“Bien sûr! I saw that man over there [indicating a possible witness]. An Anglais, I suspected, by his clothes and his pallor. The English, I have noticed, have weak stomachs.’…
It had also been Lemieux’s experience that the English had no clothes sense, and this man in his plaid flannel shirt could not possibly be francophone.’

 

Lemieux identifies closely with fellow francophones, so he adjusts his language (and his comments!) to express solidarity with them. Fans of this series will know that as a rule, things are different when the team members are speaking with anglophones.

One of Anya Lipska’s protagonists is Januscz ‘Janek’ Kiszka, a Polish immigrant who now lives in London. Kiszka speaks fluent English, and when he interacts with native speakers of that language (such as Lipska’s other protagonist DC Natalie Kershaw), he uses English. He sometimes misses Poland, but he’s comfortable enough in England. However, he’s culturally and linguistically Polish, and uses that language to identify with other Poles. Even when he’s speaking English with fellow Poles, he uses Polish expressions and makes Polish cultural references. He adjusts his language in great part to express solidarity with people from his own background. Kiszka’s ability to adjust his language to fit in is part of why he’s got a reputation in his own community as a ‘fixer.’ He helps his fellow Poles to get things done, to arrange paperwork, to negotiate life in London and so on. And that’s why Kershaw also finds his input useful. In Where the Devil Can’t Go and Death Can’t Take a Joke, she investigates cases that reach into the Polish community. Kiszka is a member of that group and provides valuable insights.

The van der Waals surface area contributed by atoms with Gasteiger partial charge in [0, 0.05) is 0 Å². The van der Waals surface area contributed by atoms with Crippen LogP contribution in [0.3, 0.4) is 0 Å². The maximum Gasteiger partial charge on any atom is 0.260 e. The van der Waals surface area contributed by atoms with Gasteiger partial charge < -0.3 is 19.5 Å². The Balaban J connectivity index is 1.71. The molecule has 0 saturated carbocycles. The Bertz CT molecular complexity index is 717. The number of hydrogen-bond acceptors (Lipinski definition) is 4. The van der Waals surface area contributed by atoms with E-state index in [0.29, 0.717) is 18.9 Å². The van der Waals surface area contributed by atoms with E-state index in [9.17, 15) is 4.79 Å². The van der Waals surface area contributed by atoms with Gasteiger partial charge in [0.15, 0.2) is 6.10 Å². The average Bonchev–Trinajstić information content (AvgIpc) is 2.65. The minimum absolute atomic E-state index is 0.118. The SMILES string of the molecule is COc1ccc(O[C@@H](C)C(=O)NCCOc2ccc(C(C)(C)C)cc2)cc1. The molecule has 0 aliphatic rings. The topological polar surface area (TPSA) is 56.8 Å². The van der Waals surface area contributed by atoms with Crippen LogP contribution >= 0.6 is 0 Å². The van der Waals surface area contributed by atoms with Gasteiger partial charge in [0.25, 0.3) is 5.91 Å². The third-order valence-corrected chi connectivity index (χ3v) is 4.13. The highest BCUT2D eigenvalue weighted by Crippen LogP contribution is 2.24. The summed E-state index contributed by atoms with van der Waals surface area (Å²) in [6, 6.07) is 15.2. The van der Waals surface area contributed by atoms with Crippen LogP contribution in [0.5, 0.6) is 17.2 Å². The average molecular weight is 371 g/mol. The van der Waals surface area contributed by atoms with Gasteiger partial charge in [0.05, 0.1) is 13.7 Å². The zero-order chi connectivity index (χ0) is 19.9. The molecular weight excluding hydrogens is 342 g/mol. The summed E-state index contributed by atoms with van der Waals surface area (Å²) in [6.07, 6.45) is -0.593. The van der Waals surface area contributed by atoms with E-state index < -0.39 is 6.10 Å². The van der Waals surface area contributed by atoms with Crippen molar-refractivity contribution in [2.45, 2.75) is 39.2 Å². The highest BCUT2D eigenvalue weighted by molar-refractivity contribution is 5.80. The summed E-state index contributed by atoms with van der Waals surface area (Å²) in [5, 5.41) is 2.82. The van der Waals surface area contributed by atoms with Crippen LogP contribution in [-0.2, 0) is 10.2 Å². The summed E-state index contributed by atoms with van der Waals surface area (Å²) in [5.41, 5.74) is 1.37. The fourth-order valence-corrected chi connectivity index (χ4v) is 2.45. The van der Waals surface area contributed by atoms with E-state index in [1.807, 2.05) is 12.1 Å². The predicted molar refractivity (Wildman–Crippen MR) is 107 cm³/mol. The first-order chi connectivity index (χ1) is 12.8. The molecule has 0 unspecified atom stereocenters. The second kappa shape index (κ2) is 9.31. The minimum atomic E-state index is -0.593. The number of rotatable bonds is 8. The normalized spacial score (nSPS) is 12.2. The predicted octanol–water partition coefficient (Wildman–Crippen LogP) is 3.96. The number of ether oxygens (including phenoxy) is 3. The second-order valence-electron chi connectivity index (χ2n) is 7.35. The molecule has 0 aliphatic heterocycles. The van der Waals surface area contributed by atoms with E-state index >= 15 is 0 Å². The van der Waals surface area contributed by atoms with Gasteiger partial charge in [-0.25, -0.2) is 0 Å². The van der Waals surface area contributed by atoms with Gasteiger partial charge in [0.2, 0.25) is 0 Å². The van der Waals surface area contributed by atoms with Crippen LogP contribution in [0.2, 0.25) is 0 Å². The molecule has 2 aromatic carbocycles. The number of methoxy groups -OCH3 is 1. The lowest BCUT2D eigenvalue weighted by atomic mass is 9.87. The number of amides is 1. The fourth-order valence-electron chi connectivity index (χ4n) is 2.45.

We may not consciously be aware of it, but we do adjust the way we speak, and there’s a solid argument that we do so at least in part to identify with a particular group (or to identify ourselves as not belonging to a given group). So it’s little wonder that we see these language adjustments in crime fiction too. Which ones have stood out in your mind?

 

 
 

*NOTE: The title of this post is a line from Alan Jay Lerner and Frederick Loewe’s Overture/Why Can’t the English.

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Filed under Agatha Christie, Anya Lipska, Arthur Upfield, Louise Penny, Martin Edwards, Tony Hillerman

There Were Incidents and Accidents*

So-Called AccidentsSome deaths are quite obviously murders. In those cases, at least in crime fiction, the killer doesn’t try to hide the fact that it was murder. Rather, the murderer may work hard at an alibi, or may work hard to prove there was no motive. But really, it’s much easier to disguise the murder as an accident if it’s possible. And sometimes, that makes it awfully difficult to prove that a death was murder.